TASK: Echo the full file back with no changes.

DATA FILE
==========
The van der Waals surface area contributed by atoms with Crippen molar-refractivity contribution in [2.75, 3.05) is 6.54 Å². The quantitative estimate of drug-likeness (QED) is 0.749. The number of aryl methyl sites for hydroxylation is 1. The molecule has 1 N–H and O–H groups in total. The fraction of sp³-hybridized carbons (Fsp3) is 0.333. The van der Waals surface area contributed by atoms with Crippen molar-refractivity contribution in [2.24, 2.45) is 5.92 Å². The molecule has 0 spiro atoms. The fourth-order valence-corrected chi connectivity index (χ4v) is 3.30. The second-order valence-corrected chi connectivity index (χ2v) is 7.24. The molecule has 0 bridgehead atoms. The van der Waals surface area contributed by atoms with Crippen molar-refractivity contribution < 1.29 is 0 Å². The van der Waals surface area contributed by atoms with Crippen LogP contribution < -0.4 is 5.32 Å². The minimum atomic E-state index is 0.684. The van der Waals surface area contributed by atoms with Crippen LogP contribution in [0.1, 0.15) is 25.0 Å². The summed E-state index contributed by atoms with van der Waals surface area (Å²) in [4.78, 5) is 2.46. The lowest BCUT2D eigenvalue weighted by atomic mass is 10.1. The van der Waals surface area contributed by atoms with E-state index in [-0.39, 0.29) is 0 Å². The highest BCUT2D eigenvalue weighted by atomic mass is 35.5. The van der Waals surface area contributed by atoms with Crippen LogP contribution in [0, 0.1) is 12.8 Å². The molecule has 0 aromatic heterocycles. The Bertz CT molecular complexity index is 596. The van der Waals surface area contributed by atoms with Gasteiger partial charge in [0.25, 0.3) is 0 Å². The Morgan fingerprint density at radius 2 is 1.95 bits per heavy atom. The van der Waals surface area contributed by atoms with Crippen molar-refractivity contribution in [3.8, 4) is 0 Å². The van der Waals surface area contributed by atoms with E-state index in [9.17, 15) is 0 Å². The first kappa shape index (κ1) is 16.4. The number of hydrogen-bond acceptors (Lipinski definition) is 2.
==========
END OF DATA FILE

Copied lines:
The van der Waals surface area contributed by atoms with Crippen molar-refractivity contribution in [2.75, 3.05) is 6.54 Å². The quantitative estimate of drug-likeness (QED) is 0.749. The number of aryl methyl sites for hydroxylation is 1. The molecule has 1 N–H and O–H groups in total. The fraction of sp³-hybridized carbons (Fsp3) is 0.333. The van der Waals surface area contributed by atoms with Crippen molar-refractivity contribution in [2.24, 2.45) is 5.92 Å². The molecule has 0 spiro atoms. The fourth-order valence-corrected chi connectivity index (χ4v) is 3.30. The second-order valence-corrected chi connectivity index (χ2v) is 7.24. The molecule has 0 bridgehead atoms. The van der Waals surface area contributed by atoms with Crippen molar-refractivity contribution < 1.29 is 0 Å². The van der Waals surface area contributed by atoms with Crippen LogP contribution < -0.4 is 5.32 Å². The minimum atomic E-state index is 0.684. The van der Waals surface area contributed by atoms with Crippen LogP contribution in [0.1, 0.15) is 25.0 Å². The summed E-state index contributed by atoms with van der Waals surface area (Å²) in [4.78, 5) is 2.46. The lowest BCUT2D eigenvalue weighted by atomic mass is 10.1. The van der Waals surface area contributed by atoms with E-state index in [-0.39, 0.29) is 0 Å². The highest BCUT2D eigenvalue weighted by atomic mass is 35.5. The van der Waals surface area contributed by atoms with Crippen LogP contribution in [0, 0.1) is 12.8 Å². The molecule has 0 aromatic heterocycles. The Bertz CT molecular complexity index is 596. The van der Waals surface area contributed by atoms with Gasteiger partial charge in [0.25, 0.3) is 0 Å². The Morgan fingerprint density at radius 2 is 1.95 bits per heavy atom. The van der Waals surface area contributed by atoms with Crippen molar-refractivity contribution in [3.8, 4) is 0 Å². The van der Waals surface area contributed by atoms with E-state index in [9.17, 15) is 0 Å². The first kappa shape index (κ1) is 16.4. The number of hydrogen-bond acceptors (Lipinski definition) is 2.